Friday, February 17, 2012

The Real (Man's) World

It seems like the main accusation lobbed against unschooling have to do with the idea that unschoolers somehow exist outside reality:

"Without rules and punishment, how will they ever learn to function in the real world?"

"Sure, I can see how you could unschool your way into being an artist or a writer, but how could an unschooler get a real job like being a doctor or lawyer?"

To which most unschooling parents respond by blinking and looking around, wondering if their homes and children are actually holograms and they've somehow failed to notice until it was pointed out to them. "Isn't this real?" is the usual - and logically sound - protest.

However, I think the naysayers are onto something. Unschooling does allow kids to exist outside of reality - at least, one particular type of reality. Let's reframe the arguments above from a feminist perspective:

"Without being forced to comply with people bigger and more powerful than they are, how will they ever learn to give in to the kyriarchy in the future? How will they learn that their lives and bodies belong not to them, but to whoever happens to be older, whiter, richer, or more male than they are?"

"Sure, I can see how unschoolers could get artsy frou-frou jobs that don't really matter, but how will they compete in a male-dominated profession - the only ones that really count?"

I'd like to suggest that these are the arguments that are really being made - whether the people making them realize it or not. In a patriarchal society, we are conditioned from birth to believe we must give respect to things typically associated with maleness: dominance, competition, cold rationality, discipline, left-brain thinking. Meanwhile, we're taught that we must not give respect to things traditionally associated with femaleness: cooperation, compassion, sympathy, free expression of emotion, creativity, nurturance, right-brain thinking. School, being part of the kyriarchy (the societal system of oppression designed to uphold the dominance of white, middle-aged, wealthy, heterosexual, able-bodied men), is designed to uphold the former, "masculine" set of traits and values. The second, "feminine" set is strongly discouraged by schooling, but is encouraged by unschooling.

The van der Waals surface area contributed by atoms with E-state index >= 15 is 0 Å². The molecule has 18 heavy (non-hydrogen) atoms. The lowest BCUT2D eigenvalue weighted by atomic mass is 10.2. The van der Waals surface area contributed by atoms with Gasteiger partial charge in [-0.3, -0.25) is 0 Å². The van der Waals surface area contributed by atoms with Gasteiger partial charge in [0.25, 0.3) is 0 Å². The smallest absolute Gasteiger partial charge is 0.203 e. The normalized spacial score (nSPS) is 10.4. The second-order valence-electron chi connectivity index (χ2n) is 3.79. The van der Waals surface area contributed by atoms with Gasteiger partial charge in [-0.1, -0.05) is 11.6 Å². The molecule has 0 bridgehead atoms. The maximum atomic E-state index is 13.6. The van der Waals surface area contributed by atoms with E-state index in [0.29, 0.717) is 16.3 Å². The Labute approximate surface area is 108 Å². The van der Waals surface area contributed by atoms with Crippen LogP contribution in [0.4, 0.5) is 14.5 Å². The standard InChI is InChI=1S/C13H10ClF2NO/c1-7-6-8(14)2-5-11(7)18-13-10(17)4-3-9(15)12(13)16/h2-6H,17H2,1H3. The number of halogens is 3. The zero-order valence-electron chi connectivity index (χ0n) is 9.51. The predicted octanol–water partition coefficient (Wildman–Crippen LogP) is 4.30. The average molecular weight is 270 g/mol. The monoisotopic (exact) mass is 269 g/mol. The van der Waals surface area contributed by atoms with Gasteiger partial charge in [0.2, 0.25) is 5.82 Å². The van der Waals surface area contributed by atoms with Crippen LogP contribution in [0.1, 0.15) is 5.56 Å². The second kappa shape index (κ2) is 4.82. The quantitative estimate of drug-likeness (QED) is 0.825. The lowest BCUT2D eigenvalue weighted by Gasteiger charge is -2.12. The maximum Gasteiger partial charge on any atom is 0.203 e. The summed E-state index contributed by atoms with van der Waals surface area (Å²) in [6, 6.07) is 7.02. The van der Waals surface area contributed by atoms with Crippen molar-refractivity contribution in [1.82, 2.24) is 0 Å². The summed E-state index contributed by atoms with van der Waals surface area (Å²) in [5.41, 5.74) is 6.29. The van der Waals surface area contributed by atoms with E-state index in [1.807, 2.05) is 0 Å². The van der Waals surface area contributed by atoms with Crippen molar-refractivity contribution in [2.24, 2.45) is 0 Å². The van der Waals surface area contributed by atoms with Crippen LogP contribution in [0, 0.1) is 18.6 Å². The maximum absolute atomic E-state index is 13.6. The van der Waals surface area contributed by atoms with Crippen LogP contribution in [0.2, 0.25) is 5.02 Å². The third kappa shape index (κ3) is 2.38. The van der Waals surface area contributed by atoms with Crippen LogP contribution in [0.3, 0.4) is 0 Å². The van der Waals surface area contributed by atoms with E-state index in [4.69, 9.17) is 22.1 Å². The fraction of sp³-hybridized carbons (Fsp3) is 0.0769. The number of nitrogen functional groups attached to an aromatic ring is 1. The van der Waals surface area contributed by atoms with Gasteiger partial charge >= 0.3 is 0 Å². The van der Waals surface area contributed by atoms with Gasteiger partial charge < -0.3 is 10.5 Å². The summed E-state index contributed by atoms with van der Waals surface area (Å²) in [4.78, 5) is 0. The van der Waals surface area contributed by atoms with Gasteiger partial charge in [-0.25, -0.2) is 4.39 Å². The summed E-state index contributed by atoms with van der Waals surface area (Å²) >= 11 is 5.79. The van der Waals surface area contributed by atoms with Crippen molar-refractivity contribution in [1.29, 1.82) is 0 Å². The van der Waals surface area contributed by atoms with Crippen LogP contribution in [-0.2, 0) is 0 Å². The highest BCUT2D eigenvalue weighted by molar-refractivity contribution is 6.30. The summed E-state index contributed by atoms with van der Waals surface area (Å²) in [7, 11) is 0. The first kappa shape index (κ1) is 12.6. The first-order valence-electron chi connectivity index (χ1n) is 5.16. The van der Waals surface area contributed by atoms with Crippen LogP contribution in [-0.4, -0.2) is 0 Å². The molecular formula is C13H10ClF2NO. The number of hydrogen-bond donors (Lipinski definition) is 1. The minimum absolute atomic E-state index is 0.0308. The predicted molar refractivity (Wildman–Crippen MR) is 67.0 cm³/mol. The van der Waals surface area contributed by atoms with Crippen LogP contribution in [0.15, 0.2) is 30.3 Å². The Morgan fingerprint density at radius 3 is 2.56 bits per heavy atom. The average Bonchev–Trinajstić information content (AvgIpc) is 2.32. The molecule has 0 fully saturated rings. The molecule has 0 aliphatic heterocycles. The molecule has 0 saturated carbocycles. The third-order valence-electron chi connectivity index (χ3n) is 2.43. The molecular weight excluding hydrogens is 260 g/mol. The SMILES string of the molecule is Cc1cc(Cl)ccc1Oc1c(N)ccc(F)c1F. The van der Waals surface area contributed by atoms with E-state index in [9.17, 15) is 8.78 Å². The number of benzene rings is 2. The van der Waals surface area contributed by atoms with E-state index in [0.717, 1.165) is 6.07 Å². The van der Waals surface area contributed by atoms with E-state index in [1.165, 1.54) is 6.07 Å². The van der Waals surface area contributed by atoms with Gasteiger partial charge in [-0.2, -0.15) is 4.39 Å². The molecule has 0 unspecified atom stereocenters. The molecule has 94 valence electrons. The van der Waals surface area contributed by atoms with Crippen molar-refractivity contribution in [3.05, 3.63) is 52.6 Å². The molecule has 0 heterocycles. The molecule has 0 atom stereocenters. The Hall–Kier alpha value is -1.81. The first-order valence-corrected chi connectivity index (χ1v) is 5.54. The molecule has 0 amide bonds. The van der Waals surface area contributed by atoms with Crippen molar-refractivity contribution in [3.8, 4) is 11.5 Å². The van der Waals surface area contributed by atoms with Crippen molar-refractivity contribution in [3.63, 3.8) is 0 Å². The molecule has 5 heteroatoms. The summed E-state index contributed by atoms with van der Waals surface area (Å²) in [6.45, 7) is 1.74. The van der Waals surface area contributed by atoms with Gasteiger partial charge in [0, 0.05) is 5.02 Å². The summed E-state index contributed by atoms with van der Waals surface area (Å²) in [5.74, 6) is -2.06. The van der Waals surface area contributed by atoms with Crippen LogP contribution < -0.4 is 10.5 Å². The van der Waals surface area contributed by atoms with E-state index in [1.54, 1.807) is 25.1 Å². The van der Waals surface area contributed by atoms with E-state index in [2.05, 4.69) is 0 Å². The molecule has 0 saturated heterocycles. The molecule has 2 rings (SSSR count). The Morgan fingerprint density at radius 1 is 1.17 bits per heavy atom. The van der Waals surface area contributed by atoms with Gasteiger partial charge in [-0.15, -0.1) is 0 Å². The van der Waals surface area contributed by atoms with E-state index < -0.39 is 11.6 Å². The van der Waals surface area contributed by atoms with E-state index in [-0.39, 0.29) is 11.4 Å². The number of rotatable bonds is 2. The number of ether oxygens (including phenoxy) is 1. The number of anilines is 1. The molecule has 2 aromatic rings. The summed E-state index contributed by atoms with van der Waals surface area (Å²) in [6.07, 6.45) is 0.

School used to be more overtly patriarchal, allowing only boys a pass to higher education and higher pay while ensuring women remained uneducated and housebound. Today girls and women are allowed to attend school, but in a system that shames them (not to mention boys and men!) for exhibiting any sort of feminine tendencies. It sets up a catch-22 where in order to be a success as a woman, one must mimic and compete with men. For feminine, right-brained, sensitive, or introverted people of any gender (because remember it is the association with femaleness that is considered undesirable by patriarchy, not just femaleness itself), the idea of simply finding success with their own natural skills is never brought to the table in school. They must change who they are or risk failure and humiliation. That's how the system keeps people from flourishing in a way that threatens patriarchal dominance.